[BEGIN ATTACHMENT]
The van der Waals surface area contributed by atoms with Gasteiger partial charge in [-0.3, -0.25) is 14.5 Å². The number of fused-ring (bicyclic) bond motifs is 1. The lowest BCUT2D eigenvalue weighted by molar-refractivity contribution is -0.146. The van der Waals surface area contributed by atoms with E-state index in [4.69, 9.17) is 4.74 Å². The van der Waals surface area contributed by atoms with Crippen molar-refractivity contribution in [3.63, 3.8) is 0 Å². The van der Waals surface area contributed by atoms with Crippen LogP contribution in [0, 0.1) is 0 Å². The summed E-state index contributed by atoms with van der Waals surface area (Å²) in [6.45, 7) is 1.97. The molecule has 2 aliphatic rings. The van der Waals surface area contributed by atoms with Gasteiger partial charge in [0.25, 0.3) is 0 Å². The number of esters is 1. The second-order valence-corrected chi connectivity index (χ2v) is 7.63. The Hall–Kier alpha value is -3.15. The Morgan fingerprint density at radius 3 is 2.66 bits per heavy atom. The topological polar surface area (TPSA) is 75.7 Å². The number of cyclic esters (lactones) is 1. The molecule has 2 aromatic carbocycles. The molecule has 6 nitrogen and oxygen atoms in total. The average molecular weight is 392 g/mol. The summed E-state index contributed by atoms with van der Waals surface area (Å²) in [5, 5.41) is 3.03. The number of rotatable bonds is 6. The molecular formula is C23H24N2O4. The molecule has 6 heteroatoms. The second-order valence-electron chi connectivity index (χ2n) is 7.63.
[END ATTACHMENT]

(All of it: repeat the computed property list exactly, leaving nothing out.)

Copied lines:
The van der Waals surface area contributed by atoms with Gasteiger partial charge in [-0.3, -0.25) is 14.5 Å². The number of fused-ring (bicyclic) bond motifs is 1. The lowest BCUT2D eigenvalue weighted by molar-refractivity contribution is -0.146. The van der Waals surface area contributed by atoms with E-state index in [4.69, 9.17) is 4.74 Å². The van der Waals surface area contributed by atoms with Crippen molar-refractivity contribution in [3.63, 3.8) is 0 Å². The van der Waals surface area contributed by atoms with Crippen LogP contribution in [0, 0.1) is 0 Å². The summed E-state index contributed by atoms with van der Waals surface area (Å²) in [6.45, 7) is 1.97. The molecule has 2 aliphatic rings. The van der Waals surface area contributed by atoms with Gasteiger partial charge in [0.25, 0.3) is 0 Å². The number of esters is 1. The second-order valence-corrected chi connectivity index (χ2v) is 7.63. The Hall–Kier alpha value is -3.15. The Morgan fingerprint density at radius 3 is 2.66 bits per heavy atom. The topological polar surface area (TPSA) is 75.7 Å². The number of cyclic esters (lactones) is 1. The molecule has 2 aromatic carbocycles. The molecule has 6 nitrogen and oxygen atoms in total. The average molecular weight is 392 g/mol. The summed E-state index contributed by atoms with van der Waals surface area (Å²) in [5, 5.41) is 3.03. The number of rotatable bonds is 6. The molecular formula is C23H24N2O4. The molecule has 6 heteroatoms. The second-order valence-electron chi connectivity index (χ2n) is 7.63.